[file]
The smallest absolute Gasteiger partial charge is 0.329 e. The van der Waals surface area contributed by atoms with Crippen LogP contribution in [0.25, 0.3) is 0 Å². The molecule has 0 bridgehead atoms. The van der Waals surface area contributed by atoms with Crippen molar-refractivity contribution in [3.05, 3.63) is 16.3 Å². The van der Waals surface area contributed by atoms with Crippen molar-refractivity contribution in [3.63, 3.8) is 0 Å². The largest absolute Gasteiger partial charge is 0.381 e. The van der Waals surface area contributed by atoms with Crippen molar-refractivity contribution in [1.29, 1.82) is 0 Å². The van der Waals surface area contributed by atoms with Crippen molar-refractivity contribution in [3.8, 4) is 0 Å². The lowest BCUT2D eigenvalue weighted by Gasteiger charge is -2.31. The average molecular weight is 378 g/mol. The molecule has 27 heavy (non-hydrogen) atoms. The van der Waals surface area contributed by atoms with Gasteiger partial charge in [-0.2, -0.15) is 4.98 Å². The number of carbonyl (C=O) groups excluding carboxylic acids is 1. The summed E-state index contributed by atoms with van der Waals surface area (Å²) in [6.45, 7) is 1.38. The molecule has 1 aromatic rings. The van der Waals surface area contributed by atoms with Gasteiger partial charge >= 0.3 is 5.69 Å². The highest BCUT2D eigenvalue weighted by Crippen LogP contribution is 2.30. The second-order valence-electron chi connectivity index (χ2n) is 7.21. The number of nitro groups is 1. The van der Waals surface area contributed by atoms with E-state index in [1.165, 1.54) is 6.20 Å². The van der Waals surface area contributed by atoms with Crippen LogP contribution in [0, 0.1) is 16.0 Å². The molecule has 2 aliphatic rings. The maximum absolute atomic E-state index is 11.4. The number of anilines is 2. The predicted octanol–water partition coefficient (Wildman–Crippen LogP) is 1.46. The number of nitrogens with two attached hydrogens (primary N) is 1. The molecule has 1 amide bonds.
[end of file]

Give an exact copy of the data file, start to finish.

The smallest absolute Gasteiger partial charge is 0.329 e. The van der Waals surface area contributed by atoms with Crippen LogP contribution in [0.25, 0.3) is 0 Å². The molecule has 0 bridgehead atoms. The van der Waals surface area contributed by atoms with Crippen molar-refractivity contribution in [3.05, 3.63) is 16.3 Å². The van der Waals surface area contributed by atoms with Crippen molar-refractivity contribution in [3.63, 3.8) is 0 Å². The largest absolute Gasteiger partial charge is 0.381 e. The van der Waals surface area contributed by atoms with Crippen molar-refractivity contribution in [1.29, 1.82) is 0 Å². The van der Waals surface area contributed by atoms with Crippen molar-refractivity contribution in [3.8, 4) is 0 Å². The lowest BCUT2D eigenvalue weighted by Gasteiger charge is -2.31. The average molecular weight is 378 g/mol. The molecule has 27 heavy (non-hydrogen) atoms. The van der Waals surface area contributed by atoms with Gasteiger partial charge in [-0.2, -0.15) is 4.98 Å². The number of carbonyl (C=O) groups excluding carboxylic acids is 1. The summed E-state index contributed by atoms with van der Waals surface area (Å²) in [6.45, 7) is 1.38. The molecule has 1 aromatic rings. The van der Waals surface area contributed by atoms with Gasteiger partial charge >= 0.3 is 5.69 Å². The highest BCUT2D eigenvalue weighted by Crippen LogP contribution is 2.30. The second-order valence-electron chi connectivity index (χ2n) is 7.21. The number of nitro groups is 1. The van der Waals surface area contributed by atoms with E-state index in [1.165, 1.54) is 6.20 Å². The van der Waals surface area contributed by atoms with Crippen LogP contribution in [0, 0.1) is 16.0 Å². The molecule has 2 aliphatic rings. The maximum absolute atomic E-state index is 11.4. The number of anilines is 2. The predicted octanol–water partition coefficient (Wildman–Crippen LogP) is 1.46. The number of nitrogens with two attached hydrogens (primary N) is 1. The molecule has 1 amide bonds.